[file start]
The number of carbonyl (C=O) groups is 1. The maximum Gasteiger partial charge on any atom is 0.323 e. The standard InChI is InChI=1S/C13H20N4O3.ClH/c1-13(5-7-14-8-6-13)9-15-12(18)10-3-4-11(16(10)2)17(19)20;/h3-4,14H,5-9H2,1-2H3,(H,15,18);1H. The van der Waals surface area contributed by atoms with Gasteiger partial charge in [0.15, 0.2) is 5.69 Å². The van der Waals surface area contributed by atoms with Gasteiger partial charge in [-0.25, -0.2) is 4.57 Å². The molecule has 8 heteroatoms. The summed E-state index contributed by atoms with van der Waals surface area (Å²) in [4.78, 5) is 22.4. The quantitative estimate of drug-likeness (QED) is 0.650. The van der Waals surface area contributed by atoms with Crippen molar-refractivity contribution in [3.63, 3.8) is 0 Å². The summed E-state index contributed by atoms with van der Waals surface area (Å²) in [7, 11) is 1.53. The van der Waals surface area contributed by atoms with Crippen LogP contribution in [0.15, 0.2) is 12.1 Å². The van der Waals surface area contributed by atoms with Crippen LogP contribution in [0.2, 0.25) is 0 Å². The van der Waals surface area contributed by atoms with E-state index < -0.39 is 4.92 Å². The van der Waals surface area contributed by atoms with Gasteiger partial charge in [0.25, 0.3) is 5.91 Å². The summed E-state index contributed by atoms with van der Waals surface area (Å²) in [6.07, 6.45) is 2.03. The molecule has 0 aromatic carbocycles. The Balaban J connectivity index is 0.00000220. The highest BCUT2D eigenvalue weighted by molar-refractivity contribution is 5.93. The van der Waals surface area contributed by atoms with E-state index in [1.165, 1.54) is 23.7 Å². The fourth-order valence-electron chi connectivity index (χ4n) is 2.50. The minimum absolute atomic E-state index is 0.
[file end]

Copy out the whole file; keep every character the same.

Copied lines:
The number of carbonyl (C=O) groups is 1. The maximum Gasteiger partial charge on any atom is 0.323 e. The standard InChI is InChI=1S/C13H20N4O3.ClH/c1-13(5-7-14-8-6-13)9-15-12(18)10-3-4-11(16(10)2)17(19)20;/h3-4,14H,5-9H2,1-2H3,(H,15,18);1H. The van der Waals surface area contributed by atoms with Gasteiger partial charge in [0.15, 0.2) is 5.69 Å². The van der Waals surface area contributed by atoms with Gasteiger partial charge in [-0.25, -0.2) is 4.57 Å². The molecule has 8 heteroatoms. The summed E-state index contributed by atoms with van der Waals surface area (Å²) in [4.78, 5) is 22.4. The quantitative estimate of drug-likeness (QED) is 0.650. The van der Waals surface area contributed by atoms with Crippen molar-refractivity contribution in [3.63, 3.8) is 0 Å². The summed E-state index contributed by atoms with van der Waals surface area (Å²) in [7, 11) is 1.53. The van der Waals surface area contributed by atoms with Crippen LogP contribution in [0.15, 0.2) is 12.1 Å². The van der Waals surface area contributed by atoms with Crippen LogP contribution in [0.2, 0.25) is 0 Å². The van der Waals surface area contributed by atoms with E-state index < -0.39 is 4.92 Å². The van der Waals surface area contributed by atoms with Gasteiger partial charge in [0.25, 0.3) is 5.91 Å². The summed E-state index contributed by atoms with van der Waals surface area (Å²) in [6.07, 6.45) is 2.03. The molecule has 0 aromatic carbocycles. The Balaban J connectivity index is 0.00000220. The highest BCUT2D eigenvalue weighted by molar-refractivity contribution is 5.93. The van der Waals surface area contributed by atoms with E-state index in [1.165, 1.54) is 23.7 Å². The fourth-order valence-electron chi connectivity index (χ4n) is 2.50. The minimum absolute atomic E-state index is 0.